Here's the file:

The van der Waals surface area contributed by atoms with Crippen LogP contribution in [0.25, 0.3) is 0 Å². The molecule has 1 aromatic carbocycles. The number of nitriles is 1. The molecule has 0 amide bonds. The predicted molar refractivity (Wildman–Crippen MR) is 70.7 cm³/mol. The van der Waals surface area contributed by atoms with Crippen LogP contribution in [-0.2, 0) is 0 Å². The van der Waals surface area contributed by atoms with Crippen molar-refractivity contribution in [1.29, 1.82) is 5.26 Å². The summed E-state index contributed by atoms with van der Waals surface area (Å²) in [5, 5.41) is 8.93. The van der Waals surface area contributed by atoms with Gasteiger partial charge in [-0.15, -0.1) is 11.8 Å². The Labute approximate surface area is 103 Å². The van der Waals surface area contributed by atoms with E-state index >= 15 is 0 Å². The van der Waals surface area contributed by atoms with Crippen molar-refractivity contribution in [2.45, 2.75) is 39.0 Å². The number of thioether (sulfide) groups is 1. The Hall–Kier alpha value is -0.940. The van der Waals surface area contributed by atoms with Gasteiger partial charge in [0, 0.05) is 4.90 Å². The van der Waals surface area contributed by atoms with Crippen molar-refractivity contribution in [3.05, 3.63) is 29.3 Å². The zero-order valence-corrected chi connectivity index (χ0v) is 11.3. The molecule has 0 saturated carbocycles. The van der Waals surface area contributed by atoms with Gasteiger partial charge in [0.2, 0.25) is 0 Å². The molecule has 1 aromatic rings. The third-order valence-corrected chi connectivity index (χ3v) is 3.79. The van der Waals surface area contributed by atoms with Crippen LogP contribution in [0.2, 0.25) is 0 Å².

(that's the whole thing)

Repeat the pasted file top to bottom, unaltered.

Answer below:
The van der Waals surface area contributed by atoms with Crippen LogP contribution in [0.25, 0.3) is 0 Å². The molecule has 1 aromatic carbocycles. The number of nitriles is 1. The molecule has 0 amide bonds. The predicted molar refractivity (Wildman–Crippen MR) is 70.7 cm³/mol. The van der Waals surface area contributed by atoms with Crippen LogP contribution in [-0.2, 0) is 0 Å². The van der Waals surface area contributed by atoms with Crippen molar-refractivity contribution in [1.29, 1.82) is 5.26 Å². The summed E-state index contributed by atoms with van der Waals surface area (Å²) in [5, 5.41) is 8.93. The van der Waals surface area contributed by atoms with Gasteiger partial charge in [-0.15, -0.1) is 11.8 Å². The Labute approximate surface area is 103 Å². The van der Waals surface area contributed by atoms with E-state index >= 15 is 0 Å². The van der Waals surface area contributed by atoms with Crippen molar-refractivity contribution in [2.45, 2.75) is 39.0 Å². The number of thioether (sulfide) groups is 1. The Hall–Kier alpha value is -0.940. The van der Waals surface area contributed by atoms with Gasteiger partial charge in [0, 0.05) is 4.90 Å². The van der Waals surface area contributed by atoms with Crippen molar-refractivity contribution in [3.05, 3.63) is 29.3 Å². The zero-order valence-corrected chi connectivity index (χ0v) is 11.3. The molecule has 0 saturated carbocycles. The van der Waals surface area contributed by atoms with Gasteiger partial charge in [0.2, 0.25) is 0 Å². The molecule has 1 aromatic rings. The third-order valence-corrected chi connectivity index (χ3v) is 3.79. The van der Waals surface area contributed by atoms with Crippen LogP contribution in [0.2, 0.25) is 0 Å².